Sherpa said the supply is limited to almost being insignificant for the need at this point.
Lopez said the hospital is still searching for more supplies of the viral test kit.
Sherpa described the kits as having a swab that is taken and then placed in a medium in a test tube to be sent for analysis.
Hemmer said when people use the term "kits" they are talking about the one Sherpa just described, but also the reagent that is used in the labs to determine whether the outcome is positive or negative.
Lopez said the reagent is also in short supply.
"Gila Regional, as a hospital, along with EMS (emergency medical services) has a surge plan," Lopez continued. "As the CDC changes its guidelines, we change. We can accommodate a surge at Gila Regional We have enough PPE, but we reserve it for certain patients."
Sherpa said Gila Regional has 68 beds, including six in the ICU (intensive care unit) and 10 in the emergency room. "We feel like we are prepared. This morning, we had a population of 22 patients, including the ICU and the BHU (behavioral health unit)."
Lopez said the hospital continues to receive most of the supplies it needs, with the exception of the test kits. "We have a multi-disciplinary task force that meets daily. It includes Dr. Sherpa and Dr. Steve Kotch, emergency department medical director. We adjust our plan daily, so we can continue to provide the quality care we want for our patients."
To a question about the availability of PPEs, Sherpa said the hospital has on hand enough even if the hospital were to fill up with patients. "At that point, we would begin being really stingy with the PPEs. We are already being very strict with the masks."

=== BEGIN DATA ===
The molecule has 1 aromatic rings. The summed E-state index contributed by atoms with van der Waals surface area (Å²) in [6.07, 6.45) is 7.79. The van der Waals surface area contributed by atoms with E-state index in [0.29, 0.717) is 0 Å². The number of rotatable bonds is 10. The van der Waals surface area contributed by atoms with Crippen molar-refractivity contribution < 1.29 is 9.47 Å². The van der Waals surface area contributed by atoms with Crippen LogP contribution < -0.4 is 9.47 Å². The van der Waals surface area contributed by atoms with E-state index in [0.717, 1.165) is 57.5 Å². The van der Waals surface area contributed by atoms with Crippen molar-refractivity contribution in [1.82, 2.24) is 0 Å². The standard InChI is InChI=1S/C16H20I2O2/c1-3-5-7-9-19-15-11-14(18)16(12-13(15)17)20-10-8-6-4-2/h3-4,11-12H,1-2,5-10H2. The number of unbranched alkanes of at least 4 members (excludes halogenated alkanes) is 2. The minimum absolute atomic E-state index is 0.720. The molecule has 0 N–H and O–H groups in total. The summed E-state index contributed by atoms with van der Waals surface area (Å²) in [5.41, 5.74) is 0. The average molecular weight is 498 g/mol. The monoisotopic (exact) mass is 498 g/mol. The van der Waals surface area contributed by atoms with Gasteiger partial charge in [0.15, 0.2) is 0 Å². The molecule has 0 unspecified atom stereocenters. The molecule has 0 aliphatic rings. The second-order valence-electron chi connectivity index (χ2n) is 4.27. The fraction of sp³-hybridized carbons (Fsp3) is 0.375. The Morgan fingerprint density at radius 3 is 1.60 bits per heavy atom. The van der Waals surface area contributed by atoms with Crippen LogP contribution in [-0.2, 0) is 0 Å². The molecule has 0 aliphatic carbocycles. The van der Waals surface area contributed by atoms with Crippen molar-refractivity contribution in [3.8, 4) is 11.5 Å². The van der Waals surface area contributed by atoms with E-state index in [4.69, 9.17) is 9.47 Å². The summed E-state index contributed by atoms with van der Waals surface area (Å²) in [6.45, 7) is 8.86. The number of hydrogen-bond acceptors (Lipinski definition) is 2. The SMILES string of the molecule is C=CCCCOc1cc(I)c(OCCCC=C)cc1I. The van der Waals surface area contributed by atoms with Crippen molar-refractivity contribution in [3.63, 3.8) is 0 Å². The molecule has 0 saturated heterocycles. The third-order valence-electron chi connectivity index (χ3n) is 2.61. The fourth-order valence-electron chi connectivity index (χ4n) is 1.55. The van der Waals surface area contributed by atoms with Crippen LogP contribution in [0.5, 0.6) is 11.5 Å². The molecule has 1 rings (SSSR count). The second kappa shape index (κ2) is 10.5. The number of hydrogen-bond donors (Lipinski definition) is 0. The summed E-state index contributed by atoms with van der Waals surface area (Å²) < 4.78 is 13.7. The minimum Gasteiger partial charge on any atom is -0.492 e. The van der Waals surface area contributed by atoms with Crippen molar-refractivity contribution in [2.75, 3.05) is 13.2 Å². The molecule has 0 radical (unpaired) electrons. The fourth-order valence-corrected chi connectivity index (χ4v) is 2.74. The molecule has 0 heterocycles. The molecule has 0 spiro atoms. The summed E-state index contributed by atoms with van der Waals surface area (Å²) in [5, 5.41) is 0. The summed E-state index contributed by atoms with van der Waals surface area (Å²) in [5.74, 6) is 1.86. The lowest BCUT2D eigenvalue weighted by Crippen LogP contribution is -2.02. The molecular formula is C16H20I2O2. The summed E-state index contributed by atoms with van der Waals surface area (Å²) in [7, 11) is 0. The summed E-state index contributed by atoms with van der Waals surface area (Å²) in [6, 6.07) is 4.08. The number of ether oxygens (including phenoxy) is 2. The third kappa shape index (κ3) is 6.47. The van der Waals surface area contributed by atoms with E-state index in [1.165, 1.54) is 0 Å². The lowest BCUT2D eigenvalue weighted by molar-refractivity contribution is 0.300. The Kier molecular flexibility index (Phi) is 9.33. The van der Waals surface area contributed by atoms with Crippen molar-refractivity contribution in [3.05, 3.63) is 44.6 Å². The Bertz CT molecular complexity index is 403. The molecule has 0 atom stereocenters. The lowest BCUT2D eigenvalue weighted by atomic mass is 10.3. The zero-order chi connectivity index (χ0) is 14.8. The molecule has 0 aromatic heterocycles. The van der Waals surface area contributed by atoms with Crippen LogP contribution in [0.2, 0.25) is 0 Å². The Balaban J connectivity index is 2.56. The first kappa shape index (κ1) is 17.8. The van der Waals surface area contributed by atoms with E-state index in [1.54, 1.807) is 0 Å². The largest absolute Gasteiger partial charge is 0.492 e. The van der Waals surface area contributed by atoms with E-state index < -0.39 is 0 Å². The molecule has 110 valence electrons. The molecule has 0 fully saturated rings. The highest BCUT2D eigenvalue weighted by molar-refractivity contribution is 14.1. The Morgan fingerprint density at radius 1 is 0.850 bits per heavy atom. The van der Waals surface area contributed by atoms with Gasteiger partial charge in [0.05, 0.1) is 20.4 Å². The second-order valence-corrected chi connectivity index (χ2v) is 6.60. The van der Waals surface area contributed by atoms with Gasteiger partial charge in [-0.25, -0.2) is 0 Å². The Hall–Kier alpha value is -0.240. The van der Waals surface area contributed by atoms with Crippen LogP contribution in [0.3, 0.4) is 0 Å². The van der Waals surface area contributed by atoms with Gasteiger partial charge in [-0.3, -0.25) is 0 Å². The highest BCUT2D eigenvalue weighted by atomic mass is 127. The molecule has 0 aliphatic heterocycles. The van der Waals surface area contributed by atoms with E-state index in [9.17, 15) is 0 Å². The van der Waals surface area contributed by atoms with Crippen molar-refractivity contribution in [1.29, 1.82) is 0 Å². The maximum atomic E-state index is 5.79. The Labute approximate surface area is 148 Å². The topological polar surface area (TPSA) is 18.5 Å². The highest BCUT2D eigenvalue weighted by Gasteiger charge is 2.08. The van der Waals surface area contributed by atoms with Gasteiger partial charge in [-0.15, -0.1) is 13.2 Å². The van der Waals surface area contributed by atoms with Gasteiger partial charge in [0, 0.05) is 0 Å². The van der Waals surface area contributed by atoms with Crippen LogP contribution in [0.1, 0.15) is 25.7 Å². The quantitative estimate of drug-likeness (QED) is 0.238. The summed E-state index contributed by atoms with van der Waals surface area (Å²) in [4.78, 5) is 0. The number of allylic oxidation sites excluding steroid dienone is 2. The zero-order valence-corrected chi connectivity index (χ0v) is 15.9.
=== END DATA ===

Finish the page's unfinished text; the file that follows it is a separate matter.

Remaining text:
Lopez said everything the hospital is doing is established within the CDC guidelines. "For different types of isolation, different types of PPE are required. We have quite a few rooms. If we have a lot of airborne illness, we might relocate some patients to other places to optimize the care for the needs of every patient."
Stokes confirmed the hospital has plans in case of a surge. "Our plan may or may not involve use of the BHU rooms. We have a lot of contingency built in."
Lopez noted the hospital has a minimum of 22 beds in each pod, Med Surg 1 and Med Surg 2. "We have two isolation rooms in pod 2, one in pod 1, and one in the ER."
Stokes said because the task force is multi-disciplinary, there have been discussions about how things were 20 years ago. "They did the same things then, but in a different way from the way we do it now. Dr. Sherpa and Rose are good at thinking outside the box. Hospitals can use drinking alcohol, for example, for cleaning."